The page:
MidEast Division Director Misled Public about Libyan Regime and Qaddafi’s Son

JERUSALEM – Following Human Rights Watch’s (HRW) neglect of brutal human rights violations in Libya and false claims and cover-ups about prospects for reforms there, NGO Monitor today called for the immediate resignation of Sarah Leah Whitson, HRW’s director of its Middle East and North Africa (MENA) division. HRW’s MENA division failed to devote the necessary resources to speaking out against human rights violations by oppressive Middle East regimes, including Saudi Arabia, Hamas, Lebanon, and most notably, Libya. Recent statements by Whitson regarding Seif Islam, a son of Moammar Qaddafi, demonstrate that she consistently whitewashed the reality in Libya and further embarrassed her organization.

“Human Rights Watch, and specifically MENA director Sarah Leah Whitson, has soft-peddled Qaddafi’s oppressive acts and offered no help to the Libyan people,” says Anne Herzberg, legal advisor for NGO Monitor, a research institution that tracks NGOs. “Whitson was well aware of the atrocities committed by the Qaddafi regime, but she chose to present the façade that Qaddafi’s son was prepared to implement ‘reforms.’ The events in Libya over the past weeks reveal Whitson’s gross incompetence.  She has failed to retract her previously misleading statements. She cannot continue to head the MENA division, and we call for her immediate resignation.”

NGO Monitor notes that Whitson held a press conference last year in Libya that was abruptly halted and ended in “pandemonium.” Yet, Whitson spun her trip and the event in a positive light in her 2010 “Postcard from Tripoli,” in which she said that Libya had a “moment of opportunity.” Even more egregious is Whitson’s enthusiastic marketing of the Qaddafi regime from 2009’s Tripoli Spring (published in Foreign Policy):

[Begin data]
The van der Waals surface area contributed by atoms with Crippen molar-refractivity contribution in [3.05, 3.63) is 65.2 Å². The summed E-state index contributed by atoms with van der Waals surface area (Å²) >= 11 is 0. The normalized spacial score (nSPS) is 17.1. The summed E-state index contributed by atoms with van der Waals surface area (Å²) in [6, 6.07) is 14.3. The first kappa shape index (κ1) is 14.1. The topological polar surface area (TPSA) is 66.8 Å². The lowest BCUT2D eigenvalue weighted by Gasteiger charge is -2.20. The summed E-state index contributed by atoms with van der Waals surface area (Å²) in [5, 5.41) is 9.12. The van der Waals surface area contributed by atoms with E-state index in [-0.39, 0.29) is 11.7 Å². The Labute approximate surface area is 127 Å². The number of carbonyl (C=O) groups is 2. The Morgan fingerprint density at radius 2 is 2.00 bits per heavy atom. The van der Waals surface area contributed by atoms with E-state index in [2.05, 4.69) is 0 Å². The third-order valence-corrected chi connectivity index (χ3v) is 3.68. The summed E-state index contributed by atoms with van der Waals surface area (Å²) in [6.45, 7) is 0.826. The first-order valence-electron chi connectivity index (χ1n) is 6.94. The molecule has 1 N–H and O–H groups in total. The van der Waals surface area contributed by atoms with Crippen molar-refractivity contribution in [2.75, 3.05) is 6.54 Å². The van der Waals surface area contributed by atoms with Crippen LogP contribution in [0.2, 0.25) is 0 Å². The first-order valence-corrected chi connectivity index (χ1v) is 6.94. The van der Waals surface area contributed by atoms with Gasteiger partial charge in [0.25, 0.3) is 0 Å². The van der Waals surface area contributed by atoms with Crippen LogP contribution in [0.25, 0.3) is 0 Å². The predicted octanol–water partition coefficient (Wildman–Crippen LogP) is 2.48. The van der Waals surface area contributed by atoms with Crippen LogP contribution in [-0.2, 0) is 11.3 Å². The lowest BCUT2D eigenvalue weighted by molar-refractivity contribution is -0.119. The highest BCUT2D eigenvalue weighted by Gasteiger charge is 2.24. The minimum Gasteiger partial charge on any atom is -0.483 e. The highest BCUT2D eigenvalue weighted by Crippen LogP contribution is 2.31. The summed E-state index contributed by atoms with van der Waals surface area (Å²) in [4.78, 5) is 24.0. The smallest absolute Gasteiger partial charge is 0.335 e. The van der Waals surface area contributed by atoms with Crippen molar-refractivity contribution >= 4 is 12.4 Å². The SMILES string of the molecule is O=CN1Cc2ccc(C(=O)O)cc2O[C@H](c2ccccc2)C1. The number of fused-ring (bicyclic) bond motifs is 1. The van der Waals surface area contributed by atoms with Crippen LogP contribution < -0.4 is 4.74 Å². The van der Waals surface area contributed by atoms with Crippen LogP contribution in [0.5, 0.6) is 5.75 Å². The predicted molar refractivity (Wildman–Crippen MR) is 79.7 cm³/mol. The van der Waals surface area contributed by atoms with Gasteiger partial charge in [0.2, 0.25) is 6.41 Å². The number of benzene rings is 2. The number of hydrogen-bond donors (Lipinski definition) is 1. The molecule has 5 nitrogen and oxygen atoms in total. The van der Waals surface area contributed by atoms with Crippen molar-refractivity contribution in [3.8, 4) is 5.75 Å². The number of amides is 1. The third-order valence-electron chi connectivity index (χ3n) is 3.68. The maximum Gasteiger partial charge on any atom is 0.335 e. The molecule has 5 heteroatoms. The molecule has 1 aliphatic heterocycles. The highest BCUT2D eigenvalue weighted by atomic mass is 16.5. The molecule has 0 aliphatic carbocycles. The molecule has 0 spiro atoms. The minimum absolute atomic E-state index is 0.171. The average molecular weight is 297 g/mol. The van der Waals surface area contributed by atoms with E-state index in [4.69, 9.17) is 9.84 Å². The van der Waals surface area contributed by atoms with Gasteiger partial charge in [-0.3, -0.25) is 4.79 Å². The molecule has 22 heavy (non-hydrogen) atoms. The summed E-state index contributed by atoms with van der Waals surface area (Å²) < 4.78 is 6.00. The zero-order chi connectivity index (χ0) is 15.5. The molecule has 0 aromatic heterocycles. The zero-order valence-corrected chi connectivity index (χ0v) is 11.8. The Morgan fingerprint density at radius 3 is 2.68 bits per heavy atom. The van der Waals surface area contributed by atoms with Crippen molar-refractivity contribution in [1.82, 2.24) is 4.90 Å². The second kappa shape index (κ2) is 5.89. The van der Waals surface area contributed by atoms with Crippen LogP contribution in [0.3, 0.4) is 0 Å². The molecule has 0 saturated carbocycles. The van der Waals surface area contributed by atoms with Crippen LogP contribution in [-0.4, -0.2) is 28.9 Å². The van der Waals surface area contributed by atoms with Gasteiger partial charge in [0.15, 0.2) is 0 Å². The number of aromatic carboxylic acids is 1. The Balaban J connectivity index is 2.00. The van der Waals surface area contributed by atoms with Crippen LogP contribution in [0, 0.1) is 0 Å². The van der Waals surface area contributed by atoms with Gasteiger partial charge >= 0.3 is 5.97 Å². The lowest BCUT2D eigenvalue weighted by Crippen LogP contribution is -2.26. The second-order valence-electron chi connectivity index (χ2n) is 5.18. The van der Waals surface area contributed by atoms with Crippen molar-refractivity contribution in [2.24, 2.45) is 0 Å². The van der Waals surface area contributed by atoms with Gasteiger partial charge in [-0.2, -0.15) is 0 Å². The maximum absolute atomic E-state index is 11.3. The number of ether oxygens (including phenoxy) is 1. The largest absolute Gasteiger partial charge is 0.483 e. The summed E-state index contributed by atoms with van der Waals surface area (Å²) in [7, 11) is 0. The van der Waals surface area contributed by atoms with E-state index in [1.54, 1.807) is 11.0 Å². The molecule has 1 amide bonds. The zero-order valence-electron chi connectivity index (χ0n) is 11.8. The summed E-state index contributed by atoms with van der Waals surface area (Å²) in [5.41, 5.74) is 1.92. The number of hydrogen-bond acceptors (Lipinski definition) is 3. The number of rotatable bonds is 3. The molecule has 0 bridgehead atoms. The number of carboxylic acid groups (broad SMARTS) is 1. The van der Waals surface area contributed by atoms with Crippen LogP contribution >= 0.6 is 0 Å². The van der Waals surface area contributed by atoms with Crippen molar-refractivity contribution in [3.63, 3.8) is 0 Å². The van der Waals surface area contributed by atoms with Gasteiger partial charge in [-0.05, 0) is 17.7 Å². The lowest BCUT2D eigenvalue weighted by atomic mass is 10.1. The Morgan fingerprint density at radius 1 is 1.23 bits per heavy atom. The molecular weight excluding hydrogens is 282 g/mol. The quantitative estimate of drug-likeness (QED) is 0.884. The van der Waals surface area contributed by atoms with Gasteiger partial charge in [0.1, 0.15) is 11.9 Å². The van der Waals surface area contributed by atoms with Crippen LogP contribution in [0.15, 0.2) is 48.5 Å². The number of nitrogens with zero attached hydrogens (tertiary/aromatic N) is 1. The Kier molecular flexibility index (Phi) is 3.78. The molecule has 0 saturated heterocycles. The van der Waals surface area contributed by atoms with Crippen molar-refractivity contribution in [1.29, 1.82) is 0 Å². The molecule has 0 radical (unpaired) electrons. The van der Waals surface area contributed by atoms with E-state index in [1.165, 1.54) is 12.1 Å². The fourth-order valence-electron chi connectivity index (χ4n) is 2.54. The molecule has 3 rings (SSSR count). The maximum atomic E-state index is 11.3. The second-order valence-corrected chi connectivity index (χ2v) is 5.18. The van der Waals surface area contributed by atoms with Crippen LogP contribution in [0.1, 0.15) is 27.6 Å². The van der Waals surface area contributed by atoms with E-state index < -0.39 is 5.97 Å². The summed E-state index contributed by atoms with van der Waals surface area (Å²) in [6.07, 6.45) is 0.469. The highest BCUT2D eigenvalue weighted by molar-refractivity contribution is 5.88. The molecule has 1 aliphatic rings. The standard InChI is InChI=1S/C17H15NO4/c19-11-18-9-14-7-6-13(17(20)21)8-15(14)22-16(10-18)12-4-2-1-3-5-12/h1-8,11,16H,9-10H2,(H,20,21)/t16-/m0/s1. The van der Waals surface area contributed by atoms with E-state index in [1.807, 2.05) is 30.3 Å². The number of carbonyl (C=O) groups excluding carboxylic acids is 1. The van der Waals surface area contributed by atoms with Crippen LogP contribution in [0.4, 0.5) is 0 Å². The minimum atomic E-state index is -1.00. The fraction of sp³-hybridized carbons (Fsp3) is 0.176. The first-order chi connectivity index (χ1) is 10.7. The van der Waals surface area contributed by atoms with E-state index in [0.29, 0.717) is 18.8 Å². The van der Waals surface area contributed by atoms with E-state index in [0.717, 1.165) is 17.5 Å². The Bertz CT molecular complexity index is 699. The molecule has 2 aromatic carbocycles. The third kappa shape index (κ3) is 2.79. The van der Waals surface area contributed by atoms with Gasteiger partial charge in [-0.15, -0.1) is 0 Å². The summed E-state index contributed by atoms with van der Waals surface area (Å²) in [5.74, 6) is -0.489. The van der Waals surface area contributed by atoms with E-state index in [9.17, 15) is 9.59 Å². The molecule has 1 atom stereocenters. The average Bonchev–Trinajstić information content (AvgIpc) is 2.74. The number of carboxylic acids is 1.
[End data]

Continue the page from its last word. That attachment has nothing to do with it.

For the first time in memory, change is in the air in Libya. The brittle atmosphere of repression has started to fracture, giving way to expanded space for discussion and debate, proposals for legislative reform, and even financial compensation for families of the hundreds of men killed in a prison riot a decade ago.
Many Libyans say the changes were unavoidable in the face of the open satellite and Internet access of the past decade.

These assessments differ sharply from the Libya Whitson now admits she saw, as part of her attempts to rewrite the record. In contrast to the earlier fiction, she recently wrote, “most Libyans we spoke with never had much faith that Moammar Qaddafi would learn new tricks, or that the announced reforms were anything more than an endless loop of promises made and broken.”

“What Sarah Leah Whitson admits she knew about the Qaddafi family’s fraudulent reform agenda completely contradicts statements during her Tripoli trip,” says Prof. Gerald Steinberg, president of NGO Monitor. “Reform was never on the horizon and Seif Islam was simply seeking to validate the eventual transfer of power to his hands, using allies like Whitson. Her attempts to give a facelift to MENA’s treatment of Libya is indicative of the division’s approach to many of the repressive regimes in the region, including Saudi Arabia, Syria, Hamas, and others.”